As we remember Dan Edelman, the public relations giant who shrewdly built a business empire, I wonder if what we have today is something to marvel at or mock. As an industry, PR has soared through a half-century of growth, profits and improving stature. But has it made equivalent strides for society? This week, I am not so sure.

Witness the cunning exploitation of the public relations function by the defrocked cyclist Lance Armstrong. For years, he manipulated media, his fans and detractors to dodge doping scandals and, incredibly, burnish his global brand. Borrowing from seven Tour de France victories and his survival of cancer, he became a walking and biking cause. Livestrong.

Proof of Lance Armstrong's confidence in and mastery of PR, he has lately fashioned a new strategy to recant his lies and seek redemption. He may well be sued all the way to jail, a cellmate to OJ Simpson, if we're lucky. But that he has stage-managed a LeBron James-style decision, replete with timed leaks by hand-picked surrogates and negotiated exclusives with daytime diva Oprah Winfrey, and so far emerged as a figure of enduring fascination more than disapproval is technically marvelous. But his feat is truly a mockery of what I am sure Dan Edelman, Arthur Page and other fathers of the PR industry had in mind.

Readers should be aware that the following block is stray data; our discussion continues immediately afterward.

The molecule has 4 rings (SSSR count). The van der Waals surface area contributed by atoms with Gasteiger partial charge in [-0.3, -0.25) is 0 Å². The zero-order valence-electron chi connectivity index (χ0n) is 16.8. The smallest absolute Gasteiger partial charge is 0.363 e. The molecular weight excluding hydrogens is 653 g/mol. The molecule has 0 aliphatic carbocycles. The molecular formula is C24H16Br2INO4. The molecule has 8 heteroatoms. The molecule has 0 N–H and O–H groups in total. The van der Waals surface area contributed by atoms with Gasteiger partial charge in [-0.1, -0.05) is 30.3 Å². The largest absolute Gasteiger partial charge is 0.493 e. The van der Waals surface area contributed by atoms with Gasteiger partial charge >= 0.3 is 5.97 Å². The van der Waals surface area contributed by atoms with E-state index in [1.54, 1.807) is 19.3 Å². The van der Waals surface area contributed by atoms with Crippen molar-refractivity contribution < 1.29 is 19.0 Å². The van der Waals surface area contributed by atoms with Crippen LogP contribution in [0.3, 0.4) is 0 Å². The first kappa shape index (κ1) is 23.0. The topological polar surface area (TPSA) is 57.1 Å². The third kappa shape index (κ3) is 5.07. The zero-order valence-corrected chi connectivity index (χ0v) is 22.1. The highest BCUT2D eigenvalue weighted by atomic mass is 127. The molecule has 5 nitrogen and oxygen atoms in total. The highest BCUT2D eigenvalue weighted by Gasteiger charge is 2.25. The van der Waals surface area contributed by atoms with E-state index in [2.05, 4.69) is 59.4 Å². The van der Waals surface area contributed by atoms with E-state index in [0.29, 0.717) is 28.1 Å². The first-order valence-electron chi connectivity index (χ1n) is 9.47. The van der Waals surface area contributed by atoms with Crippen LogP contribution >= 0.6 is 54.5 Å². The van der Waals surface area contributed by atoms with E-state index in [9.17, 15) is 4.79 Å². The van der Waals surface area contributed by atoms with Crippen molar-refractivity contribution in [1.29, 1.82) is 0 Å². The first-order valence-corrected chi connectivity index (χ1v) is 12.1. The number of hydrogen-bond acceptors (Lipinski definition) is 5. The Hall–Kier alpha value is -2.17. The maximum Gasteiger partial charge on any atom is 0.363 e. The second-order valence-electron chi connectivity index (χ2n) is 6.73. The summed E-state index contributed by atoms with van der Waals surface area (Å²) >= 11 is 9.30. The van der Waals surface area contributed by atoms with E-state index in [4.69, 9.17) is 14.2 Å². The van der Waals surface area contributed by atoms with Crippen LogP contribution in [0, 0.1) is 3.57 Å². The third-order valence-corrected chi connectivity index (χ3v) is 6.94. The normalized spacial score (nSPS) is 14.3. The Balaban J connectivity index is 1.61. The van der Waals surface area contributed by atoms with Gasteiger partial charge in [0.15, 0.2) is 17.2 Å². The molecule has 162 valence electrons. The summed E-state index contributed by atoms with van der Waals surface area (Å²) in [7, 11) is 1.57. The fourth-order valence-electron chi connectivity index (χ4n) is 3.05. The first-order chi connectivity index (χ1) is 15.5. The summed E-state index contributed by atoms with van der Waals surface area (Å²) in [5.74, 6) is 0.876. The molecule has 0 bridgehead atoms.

The PR industry is headed for a crisis. The tools, techniques, strategies and players have solidified into a happy industry of hype and normalcy. But it's not normal that we obsess over Lance Armstrong. It's not normal that we Tweet more about a Kardashian wedding than an Afghanistan killing. It's not normal that people vote for American idols more than American presidents. And it's not normal that we cover the shooter of Sandy Hook more than his victims. These things are plastered with our professional fingerprints.

What we lose in the passing of Dan Edelman is akin to what we are already missing in the loss of Steve Jobs. They can't stay to manage the mess. With the likes of Lance Armstrong, PR is soon to be exposed for its incredible ability to influence markets and minds. Try as we might to adorn our function with values, transparency or trust, we all know the reality is more complex and less pretty. And we all know that our many publics, once fully-informed, will never condone these evolving and misapplied practices.

Lest we wish for our own defrocking, public perceptual jail, inquiries and regulations, we must acknowledge the raw power of our building profession to manipulate and, thus, we must establish a higher standard and repudiate those who commit its malpractice.

By Alan Kelly
CEO and Founder
Playmaker Systems, LLC